Some discoveries just beg for a movie to be made about them. There must be a story behind this mysterious key, wedged firmly in the trunk of a tree at the top of Highway 4. A hidden treasure that this key would unlock? A clue to a long-forgotten murder?
If you’d like to visit the mysterious key for yourself, here’s how to find it (once Highway 4 reopens in the spring!): Head west on Highway 4, past Kinney Reservoir and Kinney Lakes. Watch for the Ebbbett’s Pass gate and cattle guard; the elevation sign will let you know that you’ve reached 8,730 feet.
Continue 0.3 miles past the gate and cattle guard, and watch for a pullout on your left. The key is in one of the two large trees just as you pull off. (And it goes without saying, but please, please leave it there for the next explorer to find!)
Before you leave this peaceful spot in the forest, take a close look at the nearby trees. Here you can also find a very old axe blaze near the base of a tree. This may once have marked the route for the early wagon road, long before the paved highway came through.
On your return trip, take time to read a little bit of history about Ebbetts Pass on the historical sign just west of the cattle guard.
And one more not-to-miss site nearby: a brand new historic marker (just east of the cattle guard) identifying the site of the original toll-keeper’s station on the Big Tree Road! This is the spot where eager miners began their detour from the Big Tree Road to the new boomtown of Silver Mountain when the connecting roadway was completed in the summer of 1864.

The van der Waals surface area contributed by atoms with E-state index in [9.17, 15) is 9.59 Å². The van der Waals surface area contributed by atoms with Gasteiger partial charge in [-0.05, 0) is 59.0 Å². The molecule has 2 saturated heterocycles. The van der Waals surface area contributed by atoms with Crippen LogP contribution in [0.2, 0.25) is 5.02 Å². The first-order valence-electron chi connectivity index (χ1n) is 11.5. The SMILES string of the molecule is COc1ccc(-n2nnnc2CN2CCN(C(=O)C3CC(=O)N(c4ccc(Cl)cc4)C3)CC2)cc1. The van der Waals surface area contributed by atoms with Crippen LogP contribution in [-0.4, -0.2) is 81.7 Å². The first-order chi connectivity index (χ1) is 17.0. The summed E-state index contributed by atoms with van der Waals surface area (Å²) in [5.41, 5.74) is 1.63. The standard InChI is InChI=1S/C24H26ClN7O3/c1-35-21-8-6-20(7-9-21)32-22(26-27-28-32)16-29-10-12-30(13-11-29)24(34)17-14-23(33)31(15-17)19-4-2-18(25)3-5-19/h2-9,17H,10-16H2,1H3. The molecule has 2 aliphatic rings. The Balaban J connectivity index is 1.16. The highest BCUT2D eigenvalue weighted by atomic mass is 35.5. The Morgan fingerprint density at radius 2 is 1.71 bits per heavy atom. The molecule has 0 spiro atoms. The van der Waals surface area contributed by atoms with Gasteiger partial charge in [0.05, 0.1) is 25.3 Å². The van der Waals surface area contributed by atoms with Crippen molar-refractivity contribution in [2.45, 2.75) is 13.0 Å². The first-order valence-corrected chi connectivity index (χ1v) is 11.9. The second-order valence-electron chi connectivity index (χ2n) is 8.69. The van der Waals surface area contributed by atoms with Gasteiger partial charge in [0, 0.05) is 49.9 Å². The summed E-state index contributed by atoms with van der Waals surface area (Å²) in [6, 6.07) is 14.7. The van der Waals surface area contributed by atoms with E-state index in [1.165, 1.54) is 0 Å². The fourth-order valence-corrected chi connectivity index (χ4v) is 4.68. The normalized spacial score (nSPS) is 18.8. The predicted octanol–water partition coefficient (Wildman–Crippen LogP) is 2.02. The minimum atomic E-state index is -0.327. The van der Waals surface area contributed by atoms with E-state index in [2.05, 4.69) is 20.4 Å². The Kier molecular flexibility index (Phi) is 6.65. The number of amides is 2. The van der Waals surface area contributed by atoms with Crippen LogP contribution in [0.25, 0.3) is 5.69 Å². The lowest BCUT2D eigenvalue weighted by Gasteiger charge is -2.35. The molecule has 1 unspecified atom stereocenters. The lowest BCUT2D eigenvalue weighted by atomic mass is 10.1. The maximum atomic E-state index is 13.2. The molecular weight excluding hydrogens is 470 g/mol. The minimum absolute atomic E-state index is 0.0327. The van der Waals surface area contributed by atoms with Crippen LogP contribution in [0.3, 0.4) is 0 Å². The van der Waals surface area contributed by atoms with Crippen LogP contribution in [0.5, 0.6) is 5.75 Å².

Still visible today at the site where the toll station once sat are the old rock retaining walls and a few tell-tale bricks, likely once part of the toll-keeper’s hearth or chimney.
So fun, to visit the real toll-keeper’s location! And when you visit Silver Mountain City next, imagine the exhausted-but-happy travelers exiting the toll road at the other end in the 1860s, ready to begin their mining adventure!
We’re so excited — our new book is here! Take a walk through a section of the Old Genoa Cemetery in this new book — and discover the stories of some of Carson Valley’s earliest pioneers and settlers.
“Well-researched and concise — A walk through the Genoa Cemetery is not complete without this guide.”